Remember those heady days of the early 1990’s when it looked like there was a resurgence in black cinema and an exciting new class of black filmmakers who would lead the charge? Yes, black cinema has definitely had it’s ups and downs over the past decades, and once again, we just might be in the midst of another period of renewed vitally and originality.
Although during the 90’s, we could’ve said the same thing, as it also looked like the run black cinema was experiencing would continue forever. Of course Spike Lee was at the head of the table; but there were many other black filmmakers making names for themselves during that period. Some have since faded into seeming obscurity; but there are others who are still in the game, like Lee’s former cinematographer Ernest Dickerson, who made the move from director of photography to director, with his first feature film “Juice”.
Independently made and released by Paramount in 1992, “Juice” chronicled the story of four tight friends in New York City who, while not hanging out, having fun, obsessed with hip hop, are uncertain about their lives lives, directionless. Determined to prove their “street cred” or “juice”, they pull off a robbery of a local corner store. However, as you’d expect, things don’t go well for them after that.
The film provides a vivid look at the early New York hip hop scene, and is populated by pioneers of the era such as Fab Five Freddie, Doctor Dre and Ed Lover, Queen Latifah and other music legends, making cameos in minor roles.
The film also features some terrific acting performances by a young Omar Epps, Kahil Kain and Jermaine Hopkins. And then there’s Samuel L. Jackson in a minor role, right around the same time he would get his breakout role in Spike Lee’s “Jungle Fever.”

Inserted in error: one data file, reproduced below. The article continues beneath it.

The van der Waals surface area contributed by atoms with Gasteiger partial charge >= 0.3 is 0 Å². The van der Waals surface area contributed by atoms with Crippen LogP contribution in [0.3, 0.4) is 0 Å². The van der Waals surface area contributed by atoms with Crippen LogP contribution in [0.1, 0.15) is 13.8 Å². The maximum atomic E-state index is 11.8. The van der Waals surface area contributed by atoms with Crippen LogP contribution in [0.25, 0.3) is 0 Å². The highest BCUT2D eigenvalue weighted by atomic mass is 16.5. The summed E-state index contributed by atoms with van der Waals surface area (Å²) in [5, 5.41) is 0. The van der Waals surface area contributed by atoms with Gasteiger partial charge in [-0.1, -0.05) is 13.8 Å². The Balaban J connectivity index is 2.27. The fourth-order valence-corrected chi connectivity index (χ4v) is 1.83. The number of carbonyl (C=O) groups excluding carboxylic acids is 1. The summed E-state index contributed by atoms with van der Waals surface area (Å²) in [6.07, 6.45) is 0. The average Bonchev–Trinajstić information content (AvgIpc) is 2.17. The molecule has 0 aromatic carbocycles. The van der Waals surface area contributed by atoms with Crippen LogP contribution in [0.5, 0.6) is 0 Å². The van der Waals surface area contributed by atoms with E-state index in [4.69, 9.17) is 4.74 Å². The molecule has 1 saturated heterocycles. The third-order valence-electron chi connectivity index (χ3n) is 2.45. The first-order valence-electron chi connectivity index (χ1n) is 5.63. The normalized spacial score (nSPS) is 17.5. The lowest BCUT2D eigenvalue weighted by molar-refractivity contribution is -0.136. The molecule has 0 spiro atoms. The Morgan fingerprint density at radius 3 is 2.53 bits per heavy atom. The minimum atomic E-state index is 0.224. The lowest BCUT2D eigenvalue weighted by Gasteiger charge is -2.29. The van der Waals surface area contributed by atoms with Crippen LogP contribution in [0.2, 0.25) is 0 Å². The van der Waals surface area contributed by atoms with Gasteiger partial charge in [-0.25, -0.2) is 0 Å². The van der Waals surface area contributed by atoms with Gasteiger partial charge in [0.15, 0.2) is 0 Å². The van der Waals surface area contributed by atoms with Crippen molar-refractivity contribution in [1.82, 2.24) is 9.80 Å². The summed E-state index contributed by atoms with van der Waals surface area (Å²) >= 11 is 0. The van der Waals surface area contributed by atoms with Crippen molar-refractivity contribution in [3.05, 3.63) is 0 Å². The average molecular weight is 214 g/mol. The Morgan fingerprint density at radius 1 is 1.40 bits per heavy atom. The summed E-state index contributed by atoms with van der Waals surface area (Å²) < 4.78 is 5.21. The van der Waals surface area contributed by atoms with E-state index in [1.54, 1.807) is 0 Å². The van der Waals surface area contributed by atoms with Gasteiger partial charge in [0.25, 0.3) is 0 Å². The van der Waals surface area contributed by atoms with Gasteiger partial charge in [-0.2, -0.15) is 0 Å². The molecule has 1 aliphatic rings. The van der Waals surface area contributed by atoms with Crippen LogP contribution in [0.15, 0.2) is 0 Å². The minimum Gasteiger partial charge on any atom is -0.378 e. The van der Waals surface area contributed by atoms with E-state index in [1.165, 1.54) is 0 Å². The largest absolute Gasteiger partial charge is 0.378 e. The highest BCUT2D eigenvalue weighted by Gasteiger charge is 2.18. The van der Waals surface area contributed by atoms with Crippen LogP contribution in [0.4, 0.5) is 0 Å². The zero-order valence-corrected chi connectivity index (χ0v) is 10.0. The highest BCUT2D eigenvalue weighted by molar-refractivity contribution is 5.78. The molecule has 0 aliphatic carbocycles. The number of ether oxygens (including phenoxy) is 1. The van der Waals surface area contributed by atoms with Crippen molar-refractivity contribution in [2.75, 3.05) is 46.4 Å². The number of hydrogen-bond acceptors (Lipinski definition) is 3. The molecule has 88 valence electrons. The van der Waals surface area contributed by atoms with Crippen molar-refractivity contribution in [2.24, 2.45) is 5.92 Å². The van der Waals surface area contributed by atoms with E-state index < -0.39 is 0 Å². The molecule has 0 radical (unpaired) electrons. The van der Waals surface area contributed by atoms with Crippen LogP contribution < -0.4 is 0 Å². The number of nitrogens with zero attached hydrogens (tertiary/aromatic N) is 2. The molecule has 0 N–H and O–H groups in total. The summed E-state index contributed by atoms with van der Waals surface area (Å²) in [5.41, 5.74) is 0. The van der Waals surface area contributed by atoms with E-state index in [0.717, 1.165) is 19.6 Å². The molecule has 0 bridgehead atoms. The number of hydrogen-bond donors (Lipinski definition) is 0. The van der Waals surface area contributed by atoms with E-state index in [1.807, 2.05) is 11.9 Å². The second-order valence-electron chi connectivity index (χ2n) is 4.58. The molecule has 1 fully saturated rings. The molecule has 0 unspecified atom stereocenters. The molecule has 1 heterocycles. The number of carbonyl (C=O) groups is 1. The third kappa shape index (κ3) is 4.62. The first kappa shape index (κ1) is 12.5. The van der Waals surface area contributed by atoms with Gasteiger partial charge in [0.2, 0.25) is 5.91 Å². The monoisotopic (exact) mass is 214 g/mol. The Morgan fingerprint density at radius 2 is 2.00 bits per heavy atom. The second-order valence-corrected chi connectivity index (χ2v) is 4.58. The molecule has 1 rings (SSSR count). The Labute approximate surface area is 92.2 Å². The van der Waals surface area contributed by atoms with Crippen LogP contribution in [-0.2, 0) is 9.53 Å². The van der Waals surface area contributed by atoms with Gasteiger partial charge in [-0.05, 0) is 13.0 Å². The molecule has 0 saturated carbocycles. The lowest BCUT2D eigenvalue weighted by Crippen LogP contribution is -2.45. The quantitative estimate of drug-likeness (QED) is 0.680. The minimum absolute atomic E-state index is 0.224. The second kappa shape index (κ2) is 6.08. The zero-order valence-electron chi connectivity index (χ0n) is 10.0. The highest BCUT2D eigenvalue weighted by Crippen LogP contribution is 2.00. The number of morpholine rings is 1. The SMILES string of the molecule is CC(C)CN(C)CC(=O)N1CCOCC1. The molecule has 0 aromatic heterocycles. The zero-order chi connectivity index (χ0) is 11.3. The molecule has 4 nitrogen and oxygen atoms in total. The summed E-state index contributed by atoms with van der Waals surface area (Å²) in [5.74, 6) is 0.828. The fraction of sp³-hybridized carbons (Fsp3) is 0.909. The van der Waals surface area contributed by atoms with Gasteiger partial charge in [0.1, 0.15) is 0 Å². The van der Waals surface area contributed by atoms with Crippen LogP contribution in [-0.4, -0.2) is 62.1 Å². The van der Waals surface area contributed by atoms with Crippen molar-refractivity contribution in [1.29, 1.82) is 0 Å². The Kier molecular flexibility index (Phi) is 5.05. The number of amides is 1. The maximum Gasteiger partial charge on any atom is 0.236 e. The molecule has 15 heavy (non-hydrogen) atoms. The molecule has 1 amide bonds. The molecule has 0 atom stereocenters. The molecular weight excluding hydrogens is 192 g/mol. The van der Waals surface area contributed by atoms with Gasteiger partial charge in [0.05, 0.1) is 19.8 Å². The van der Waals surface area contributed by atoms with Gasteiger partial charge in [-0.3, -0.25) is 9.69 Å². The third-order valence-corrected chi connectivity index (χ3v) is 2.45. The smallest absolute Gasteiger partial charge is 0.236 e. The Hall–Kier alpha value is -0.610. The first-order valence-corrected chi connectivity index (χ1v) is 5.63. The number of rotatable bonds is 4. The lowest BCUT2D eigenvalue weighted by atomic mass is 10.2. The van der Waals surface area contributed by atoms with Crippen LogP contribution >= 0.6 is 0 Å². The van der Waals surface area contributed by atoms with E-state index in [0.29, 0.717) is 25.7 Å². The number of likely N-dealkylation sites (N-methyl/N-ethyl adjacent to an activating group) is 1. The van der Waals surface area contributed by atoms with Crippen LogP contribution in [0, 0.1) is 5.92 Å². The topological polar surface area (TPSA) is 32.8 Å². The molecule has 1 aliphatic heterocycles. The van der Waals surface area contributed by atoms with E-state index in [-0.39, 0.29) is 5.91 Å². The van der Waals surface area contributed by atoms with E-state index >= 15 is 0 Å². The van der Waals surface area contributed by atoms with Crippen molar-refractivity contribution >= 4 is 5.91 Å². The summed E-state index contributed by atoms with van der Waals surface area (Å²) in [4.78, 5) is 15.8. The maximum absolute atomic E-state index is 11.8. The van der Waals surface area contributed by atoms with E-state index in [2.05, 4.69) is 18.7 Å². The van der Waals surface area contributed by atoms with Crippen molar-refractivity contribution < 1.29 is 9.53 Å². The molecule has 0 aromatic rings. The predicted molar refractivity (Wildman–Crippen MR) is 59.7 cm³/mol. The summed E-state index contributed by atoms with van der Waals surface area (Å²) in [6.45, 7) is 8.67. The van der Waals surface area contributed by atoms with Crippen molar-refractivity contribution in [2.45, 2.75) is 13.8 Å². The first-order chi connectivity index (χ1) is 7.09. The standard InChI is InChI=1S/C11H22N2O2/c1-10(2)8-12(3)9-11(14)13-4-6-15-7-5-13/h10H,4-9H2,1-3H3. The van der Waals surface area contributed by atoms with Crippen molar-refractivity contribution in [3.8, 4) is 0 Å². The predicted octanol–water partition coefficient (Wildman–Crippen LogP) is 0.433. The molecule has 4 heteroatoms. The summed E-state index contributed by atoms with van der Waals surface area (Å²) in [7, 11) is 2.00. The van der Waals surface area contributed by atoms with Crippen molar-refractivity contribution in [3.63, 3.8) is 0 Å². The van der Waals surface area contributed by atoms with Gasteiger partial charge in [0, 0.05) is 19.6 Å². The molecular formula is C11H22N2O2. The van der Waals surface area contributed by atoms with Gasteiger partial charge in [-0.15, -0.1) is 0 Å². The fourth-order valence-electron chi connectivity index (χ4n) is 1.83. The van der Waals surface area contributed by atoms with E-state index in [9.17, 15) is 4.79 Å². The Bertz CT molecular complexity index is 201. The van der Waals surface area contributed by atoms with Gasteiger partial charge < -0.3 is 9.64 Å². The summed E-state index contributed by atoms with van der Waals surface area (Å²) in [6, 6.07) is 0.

Finally, there’s the electric presence of Tupac Shakur, in his first screen role, playing the eventually sinister member of the group of friends, who turns on them for survival.
Interestingly, Shakur originally had no intention of even acting in the film. He happened to come along with a rapper friend of his who was auditioning for a role in “Juice,” and, on a lark, the producers and casting director asked Shakur to read for the part that he would play in the film. They were so impressed that he got the part instead.
Dickerson proved with “Juice” that he was not only more than just a talented DP, but was an exceptional director as well. Or as Entertainment Weekly’s review of “Juice” said at the time: “Dickerson has instantly arrived at the forefront of the new wave of black directors. His film aims for the gut, and hits it.”
Today Paramount Home Video has announced that they will be releasing a new 25th anniversary blu-ray of “Juice” on June 6th. The film has never been released on blu-ray before. So far no extras features have been announced, but surely it will include at least a director’s commentary, as well as some other features with Dickerson, as well as the cast, all talking about the making of the film, and more.
However, it would be interesting to see if this new blu-ray release will include, as an extra feature, the film’s original ending that the studio changed and reshot, since the original ending did not test well with preview audiences.
Here’s an original trailer for the film: